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Some War Links

The steady confidence that many American conservatives (and many “liberals,” for that matter) have in the ability of U.S. military might to successfully subdue evil abroad never ceases to astonish me.  The same conservatives who wisely warn against the risks of unintended ill consequences of government intervention into domestic economic affairs seem largely oblivious to the same (I would argue much greater) risks attendant upon government intervention into foreign political affairs.  Utterly baffling.  Art Carden writes sensibly on this matter over at EconLog.  A slice:

That terrible people do terrible things does not mean that good people can stop them without ultimately making matters worse. I think Bryan’s “Common-Sense Case for Pacifism” is relevant to the President’s claim that we will “degrade and ultimately destroy” ISIS leaders (here’s coverage from the local paper).

War is an occasion for bluster, bravado, and cheap talk. Shoveling BS can be fun when we’re explaining how you will suffer humiliation when the sports team from my area defeats the sports team from your area. BSing is something else entirely when lives are in the balance; borrowing from Alex Tabarrok, we should tax it by expecting people to bet.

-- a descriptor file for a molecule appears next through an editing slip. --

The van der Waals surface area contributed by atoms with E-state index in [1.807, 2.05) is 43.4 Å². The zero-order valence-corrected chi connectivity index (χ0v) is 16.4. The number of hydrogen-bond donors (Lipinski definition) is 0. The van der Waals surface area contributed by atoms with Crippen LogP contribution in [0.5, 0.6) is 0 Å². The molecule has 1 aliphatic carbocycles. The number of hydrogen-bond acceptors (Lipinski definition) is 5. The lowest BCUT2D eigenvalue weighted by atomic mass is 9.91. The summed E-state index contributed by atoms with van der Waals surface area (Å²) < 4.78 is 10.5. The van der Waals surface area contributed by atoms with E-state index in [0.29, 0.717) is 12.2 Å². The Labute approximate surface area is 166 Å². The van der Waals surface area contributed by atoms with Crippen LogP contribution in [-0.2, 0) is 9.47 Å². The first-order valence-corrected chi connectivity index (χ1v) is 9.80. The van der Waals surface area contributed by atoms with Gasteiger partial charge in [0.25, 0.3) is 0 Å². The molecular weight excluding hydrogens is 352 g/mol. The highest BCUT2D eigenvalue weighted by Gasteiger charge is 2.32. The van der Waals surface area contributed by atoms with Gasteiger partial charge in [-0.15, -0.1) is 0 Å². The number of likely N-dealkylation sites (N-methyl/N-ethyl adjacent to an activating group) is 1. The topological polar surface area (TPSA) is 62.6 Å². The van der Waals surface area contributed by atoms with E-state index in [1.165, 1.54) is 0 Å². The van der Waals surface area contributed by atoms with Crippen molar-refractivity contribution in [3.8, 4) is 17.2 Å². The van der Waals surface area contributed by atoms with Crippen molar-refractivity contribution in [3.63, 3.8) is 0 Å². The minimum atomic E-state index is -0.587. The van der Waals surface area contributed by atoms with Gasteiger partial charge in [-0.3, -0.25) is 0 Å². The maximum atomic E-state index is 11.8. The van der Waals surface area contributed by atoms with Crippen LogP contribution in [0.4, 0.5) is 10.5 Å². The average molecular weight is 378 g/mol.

Judge Andrew Napolitano warns against war.

Sheldon Richman warns against war.

Jacob Sullum warns against war.

Bruce Fein warns against war.  A slice:

In sum, anyone who believes ISIS is a non-trivial threat to ordinary Americans at home, at work, or at play would be frightened of their shadows. Indeed, if the danger ISIS presents to the sovereignty and people of the United States satisfies a threshold to justify war, then we should not tarry in attacking Russia, China, North Korea, Pakistan, Iran, Cuba, the Mexican drug cartels, or otherwise. Moreover, even if we destroyed ISIS, the dynamics behind its creation would remain to create a new variety, just as ISIS has eclipsed Al Qaeda: namely, utterly dysfunctional and tyrannical Arab governments ruling over artificial nations whose boundaries were drawn by a handful of donnish European diplomats a century ago with ulterior motives.


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